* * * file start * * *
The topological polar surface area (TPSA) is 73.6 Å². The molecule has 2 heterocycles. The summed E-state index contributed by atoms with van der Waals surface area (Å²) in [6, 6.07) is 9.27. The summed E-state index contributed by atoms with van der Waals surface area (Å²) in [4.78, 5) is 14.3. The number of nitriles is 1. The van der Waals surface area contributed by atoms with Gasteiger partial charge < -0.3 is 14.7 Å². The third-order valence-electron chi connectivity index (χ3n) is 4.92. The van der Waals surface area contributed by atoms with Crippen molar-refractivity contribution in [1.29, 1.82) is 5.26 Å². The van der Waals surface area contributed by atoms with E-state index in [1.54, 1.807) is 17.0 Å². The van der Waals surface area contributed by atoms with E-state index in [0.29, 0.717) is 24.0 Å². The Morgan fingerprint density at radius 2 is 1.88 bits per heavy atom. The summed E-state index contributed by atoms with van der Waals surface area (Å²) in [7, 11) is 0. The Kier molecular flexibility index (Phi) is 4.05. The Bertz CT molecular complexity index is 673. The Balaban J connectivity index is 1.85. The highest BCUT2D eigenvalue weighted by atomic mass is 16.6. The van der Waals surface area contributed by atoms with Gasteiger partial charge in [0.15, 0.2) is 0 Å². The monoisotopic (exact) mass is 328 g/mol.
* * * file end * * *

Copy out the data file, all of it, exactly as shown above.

The topological polar surface area (TPSA) is 73.6 Å². The molecule has 2 heterocycles. The summed E-state index contributed by atoms with van der Waals surface area (Å²) in [6, 6.07) is 9.27. The summed E-state index contributed by atoms with van der Waals surface area (Å²) in [4.78, 5) is 14.3. The number of nitriles is 1. The van der Waals surface area contributed by atoms with Gasteiger partial charge < -0.3 is 14.7 Å². The third-order valence-electron chi connectivity index (χ3n) is 4.92. The van der Waals surface area contributed by atoms with Crippen molar-refractivity contribution in [1.29, 1.82) is 5.26 Å². The van der Waals surface area contributed by atoms with E-state index in [1.54, 1.807) is 17.0 Å². The van der Waals surface area contributed by atoms with E-state index in [0.29, 0.717) is 24.0 Å². The Morgan fingerprint density at radius 2 is 1.88 bits per heavy atom. The summed E-state index contributed by atoms with van der Waals surface area (Å²) in [7, 11) is 0. The Kier molecular flexibility index (Phi) is 4.05. The Bertz CT molecular complexity index is 673. The Balaban J connectivity index is 1.85. The highest BCUT2D eigenvalue weighted by atomic mass is 16.6. The van der Waals surface area contributed by atoms with Gasteiger partial charge in [0.15, 0.2) is 0 Å². The monoisotopic (exact) mass is 328 g/mol.